Malaysian Scorpene submarine develops snags

Last Updated: Thursday, February 11, 2010 - 19:04

Kuala Lumpur: Just five months after
induction, Malaysia`s first submarine, a French made Scorpene
has developed serious problems, raising question mark over
India`s acquisition of the same deepwater warfare machine.

The defects in the submarine KD Tunku Abdul Rahman,
named after country`s first Prime Minister, have delayed
navy`s tropical water trials which had to be stopped as the
vessel was found unfit for diving, Defence Minister Ahmad
Zahid Hamidi told reporters.
The submarine, the first of the two, was purchased for
a staggering 3.4 billion ringgits (USD 961 million). The
defects forced a three-month delay in the completion of the
trials with the manufacturer DCNS (France) having to extend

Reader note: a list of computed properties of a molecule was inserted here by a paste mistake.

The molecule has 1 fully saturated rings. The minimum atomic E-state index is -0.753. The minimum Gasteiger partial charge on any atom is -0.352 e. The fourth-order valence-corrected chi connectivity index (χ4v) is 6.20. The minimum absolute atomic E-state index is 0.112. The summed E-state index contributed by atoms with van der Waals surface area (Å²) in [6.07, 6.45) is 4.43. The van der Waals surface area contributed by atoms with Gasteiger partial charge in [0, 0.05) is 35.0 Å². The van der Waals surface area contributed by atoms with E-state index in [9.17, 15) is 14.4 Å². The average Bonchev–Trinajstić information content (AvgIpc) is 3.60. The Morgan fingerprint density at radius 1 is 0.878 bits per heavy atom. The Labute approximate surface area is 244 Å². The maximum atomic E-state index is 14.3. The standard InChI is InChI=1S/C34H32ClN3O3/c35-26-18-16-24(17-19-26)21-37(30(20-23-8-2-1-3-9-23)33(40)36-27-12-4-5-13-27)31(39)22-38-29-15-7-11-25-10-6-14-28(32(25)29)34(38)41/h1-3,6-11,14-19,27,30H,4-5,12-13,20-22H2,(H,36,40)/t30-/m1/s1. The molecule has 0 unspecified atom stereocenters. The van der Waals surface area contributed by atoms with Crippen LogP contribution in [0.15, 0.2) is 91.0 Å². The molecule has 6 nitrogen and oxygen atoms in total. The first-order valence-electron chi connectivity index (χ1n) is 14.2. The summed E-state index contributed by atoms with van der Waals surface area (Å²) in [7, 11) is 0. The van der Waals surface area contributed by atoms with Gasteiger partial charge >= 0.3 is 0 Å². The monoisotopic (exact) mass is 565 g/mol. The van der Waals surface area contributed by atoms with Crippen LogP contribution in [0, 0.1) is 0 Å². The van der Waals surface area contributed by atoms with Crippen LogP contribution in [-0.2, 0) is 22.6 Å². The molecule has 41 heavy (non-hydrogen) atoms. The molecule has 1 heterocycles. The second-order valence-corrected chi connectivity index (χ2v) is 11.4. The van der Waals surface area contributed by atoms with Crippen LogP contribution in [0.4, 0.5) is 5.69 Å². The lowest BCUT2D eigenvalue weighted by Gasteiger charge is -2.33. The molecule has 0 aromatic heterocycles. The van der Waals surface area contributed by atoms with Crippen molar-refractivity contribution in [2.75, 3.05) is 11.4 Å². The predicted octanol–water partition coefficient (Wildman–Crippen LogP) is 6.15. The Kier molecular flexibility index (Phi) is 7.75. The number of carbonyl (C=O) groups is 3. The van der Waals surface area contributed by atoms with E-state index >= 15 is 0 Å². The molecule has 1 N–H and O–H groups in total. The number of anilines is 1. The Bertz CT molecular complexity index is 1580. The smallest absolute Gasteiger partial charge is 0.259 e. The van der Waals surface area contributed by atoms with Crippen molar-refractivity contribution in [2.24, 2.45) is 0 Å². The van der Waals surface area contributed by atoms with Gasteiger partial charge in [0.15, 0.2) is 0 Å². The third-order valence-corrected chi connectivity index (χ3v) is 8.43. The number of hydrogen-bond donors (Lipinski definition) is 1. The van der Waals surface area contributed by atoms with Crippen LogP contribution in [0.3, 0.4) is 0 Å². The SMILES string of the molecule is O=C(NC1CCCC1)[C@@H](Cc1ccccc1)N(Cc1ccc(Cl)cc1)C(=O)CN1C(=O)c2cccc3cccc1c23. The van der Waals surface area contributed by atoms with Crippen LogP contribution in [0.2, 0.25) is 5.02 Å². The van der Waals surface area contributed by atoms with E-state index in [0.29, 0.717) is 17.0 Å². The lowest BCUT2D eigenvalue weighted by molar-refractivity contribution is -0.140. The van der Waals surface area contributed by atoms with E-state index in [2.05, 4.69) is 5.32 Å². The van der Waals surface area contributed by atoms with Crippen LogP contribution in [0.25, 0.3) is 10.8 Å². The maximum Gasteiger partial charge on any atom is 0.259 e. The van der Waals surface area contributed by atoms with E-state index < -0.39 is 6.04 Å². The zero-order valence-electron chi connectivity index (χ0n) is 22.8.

the warranty.

Navy Chief Abdul Aziz Jafar told Malay Mail that the
problems have emerged in the submarine`s cooling system last
December and then again last month.

"We hope the manufacturer rectify the faults so we can
complete the trials," he said. The Malaysian Navy is expecting
the delivery of its second submarine by May.
The acquisition of the submarine has been embroiled in
controversy with opposition claiming that huge kickbacks had
been paid to the ruling party leaders.

In a USD 3 billion deal signed in 2005, India is to
manufacture six Scorpene submarines under licence and
technology transfer at Mazagoan docks Mumbai.

The first of these submarines was expected to roll out
by 2012, but the delay in technology transfer has setback the
project by more than a year.

According to Malay Mail the contractual completion of
the Malaysian trials was to be completed by January 25, but
now DCNS has agreed to rectify all the faults so that the
trials can be completed by May.


First Published: Thursday, February 11, 2010 - 19:04

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